Many users stick to the tools they know and don’t use the tools that work best.

Ask yourself or your employees if they know:

    • When would you use a subtotal versus a pivot table?
    • How to use data filtering and sorting to quickly find data?
    • How to design a financial model’s formatting independent of the data so you can quickly change data sets and model different assumptions?
    • How to collapse rows and columns to have one model present summary and detail information?
    • The advantage of R1C1 notation for cell references instead of A1 notation?
    • How to protect cells, sheets, and workbooks from user overwrites?
    • How to test to make sure the model works?
    • How to record a simple VBA tool that marks the path on all printed documents so you can find where you saved them?

4.  Determine a consistent naming and directory structure so you can find and determine what a spreadsheet does by the name.

How much time is wasted finding where you put that spreadsheet model you built last year?

Decide on a calendar or functional schema. Develop a dictionary of abbreviated business entities, segments product lines etc. Require all documents to be printed with a path.

5.  Documentation of what the spreadsheet is designed to do and how it is to be used.

This is critical to add data reliability and the ability to audit. It is the step most often omitted. Add an instructions tab and a notes tab to document important items within the spreadsheet itself.

Created with a consistent methodology, your company’s spreadsheets can help improve workflow and make you more money. It requires teaching and training a few high power users in your organization and then having them be the trainers for others.

Oak Hill Business Partners is a professional services firm serving small and mid-sized businesses.  Oak Hill provides Growth Management Services, Mergers & Acquisitions, and Financial Institution Services.  Our deep experience allows us to work “where strategy meets execution” – our strategy and our execution are based on years of experience doing the work.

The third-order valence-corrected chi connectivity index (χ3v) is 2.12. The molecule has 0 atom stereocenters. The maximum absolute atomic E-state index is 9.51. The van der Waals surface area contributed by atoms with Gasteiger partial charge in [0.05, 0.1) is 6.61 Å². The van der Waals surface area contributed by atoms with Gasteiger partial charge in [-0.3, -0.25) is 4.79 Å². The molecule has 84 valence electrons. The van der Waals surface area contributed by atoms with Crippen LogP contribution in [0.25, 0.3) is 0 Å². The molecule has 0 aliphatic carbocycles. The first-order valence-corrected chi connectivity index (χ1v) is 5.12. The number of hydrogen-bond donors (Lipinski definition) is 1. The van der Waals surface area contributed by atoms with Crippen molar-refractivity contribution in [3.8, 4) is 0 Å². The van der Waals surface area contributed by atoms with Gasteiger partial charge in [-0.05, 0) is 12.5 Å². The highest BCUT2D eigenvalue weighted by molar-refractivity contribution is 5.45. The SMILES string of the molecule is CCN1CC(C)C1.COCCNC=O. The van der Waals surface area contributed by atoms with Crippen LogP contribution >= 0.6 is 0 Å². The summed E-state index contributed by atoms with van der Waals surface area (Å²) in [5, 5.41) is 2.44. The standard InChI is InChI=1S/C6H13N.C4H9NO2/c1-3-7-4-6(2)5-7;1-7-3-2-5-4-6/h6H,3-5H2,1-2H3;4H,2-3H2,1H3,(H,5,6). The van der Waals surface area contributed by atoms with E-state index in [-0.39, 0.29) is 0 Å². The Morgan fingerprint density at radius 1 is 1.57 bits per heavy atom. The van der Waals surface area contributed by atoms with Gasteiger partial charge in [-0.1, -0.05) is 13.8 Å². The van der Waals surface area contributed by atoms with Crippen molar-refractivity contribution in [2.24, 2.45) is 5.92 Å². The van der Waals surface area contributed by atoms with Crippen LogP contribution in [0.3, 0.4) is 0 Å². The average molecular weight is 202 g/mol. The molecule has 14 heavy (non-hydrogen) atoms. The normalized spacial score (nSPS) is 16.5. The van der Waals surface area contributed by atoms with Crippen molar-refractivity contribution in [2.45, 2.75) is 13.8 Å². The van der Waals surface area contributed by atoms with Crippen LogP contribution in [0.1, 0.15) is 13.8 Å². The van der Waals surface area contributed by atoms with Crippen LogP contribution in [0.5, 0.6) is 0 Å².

Lorry Rifkin is a Partner with Oak Hill Business Partners specializing in finance and operations.  He has more than 25 years of experience working with businesses in many different industries.  His background includes finance, operations, process improvement/cost savings, technology integration, and turnaround management.

Things To Consider Before Diving Into A Marketing Communications Project

By Terry Bolda

Previous blog postings have explained the advantages of having professional and regular communications with your target audience, whether it is a letter, annual report, blog post, printed newsletter or email newsletter. As an executive director or CEO with little knowledge of the publishing or marketing communications world, what should you be thinking about when you are looking at expanding your marketing efforts with a regular newsletter to your customers and potential clients?

  • A production schedule should be the first thing. Depending on how many pages the publication is, a designer needs a week to 10 days and a printer needs 7-10 working days to produce a 12-page annual report. Then you need to build in a schedule for writing content. The more department heads involved in reviewing and approving content, the longer it will take. This process alone could easily be a month or two.